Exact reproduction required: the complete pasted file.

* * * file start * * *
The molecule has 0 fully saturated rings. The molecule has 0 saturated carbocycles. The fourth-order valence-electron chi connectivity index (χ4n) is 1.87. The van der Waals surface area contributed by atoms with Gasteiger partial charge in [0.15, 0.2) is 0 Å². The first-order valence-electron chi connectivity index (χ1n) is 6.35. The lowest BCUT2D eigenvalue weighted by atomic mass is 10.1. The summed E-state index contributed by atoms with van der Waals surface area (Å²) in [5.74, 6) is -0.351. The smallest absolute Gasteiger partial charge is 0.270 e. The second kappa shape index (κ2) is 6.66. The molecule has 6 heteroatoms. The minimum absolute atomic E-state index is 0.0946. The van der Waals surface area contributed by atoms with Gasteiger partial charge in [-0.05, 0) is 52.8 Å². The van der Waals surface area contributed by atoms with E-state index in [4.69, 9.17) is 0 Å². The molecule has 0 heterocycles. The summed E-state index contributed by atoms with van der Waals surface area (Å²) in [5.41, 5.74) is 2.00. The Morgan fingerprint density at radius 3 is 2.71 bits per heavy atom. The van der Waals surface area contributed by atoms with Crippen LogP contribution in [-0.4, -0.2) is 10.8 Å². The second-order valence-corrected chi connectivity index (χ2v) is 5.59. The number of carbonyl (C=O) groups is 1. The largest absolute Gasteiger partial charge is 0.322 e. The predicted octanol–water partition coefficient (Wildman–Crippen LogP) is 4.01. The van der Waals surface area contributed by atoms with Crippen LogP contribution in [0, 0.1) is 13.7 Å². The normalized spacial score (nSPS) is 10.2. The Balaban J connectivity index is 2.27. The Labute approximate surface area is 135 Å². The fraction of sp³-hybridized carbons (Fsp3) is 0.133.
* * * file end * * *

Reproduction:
The molecule has 0 fully saturated rings. The molecule has 0 saturated carbocycles. The fourth-order valence-electron chi connectivity index (χ4n) is 1.87. The van der Waals surface area contributed by atoms with Gasteiger partial charge in [0.15, 0.2) is 0 Å². The first-order valence-electron chi connectivity index (χ1n) is 6.35. The lowest BCUT2D eigenvalue weighted by atomic mass is 10.1. The summed E-state index contributed by atoms with van der Waals surface area (Å²) in [5.74, 6) is -0.351. The smallest absolute Gasteiger partial charge is 0.270 e. The second kappa shape index (κ2) is 6.66. The molecule has 6 heteroatoms. The minimum absolute atomic E-state index is 0.0946. The van der Waals surface area contributed by atoms with Gasteiger partial charge in [-0.05, 0) is 52.8 Å². The van der Waals surface area contributed by atoms with E-state index in [4.69, 9.17) is 0 Å². The molecule has 0 heterocycles. The summed E-state index contributed by atoms with van der Waals surface area (Å²) in [5.41, 5.74) is 2.00. The Morgan fingerprint density at radius 3 is 2.71 bits per heavy atom. The van der Waals surface area contributed by atoms with Crippen LogP contribution in [-0.4, -0.2) is 10.8 Å². The second-order valence-corrected chi connectivity index (χ2v) is 5.59. The number of carbonyl (C=O) groups is 1. The largest absolute Gasteiger partial charge is 0.322 e. The predicted octanol–water partition coefficient (Wildman–Crippen LogP) is 4.01. The van der Waals surface area contributed by atoms with Crippen LogP contribution in [0, 0.1) is 13.7 Å². The normalized spacial score (nSPS) is 10.2. The Balaban J connectivity index is 2.27. The Labute approximate surface area is 135 Å². The fraction of sp³-hybridized carbons (Fsp3) is 0.133.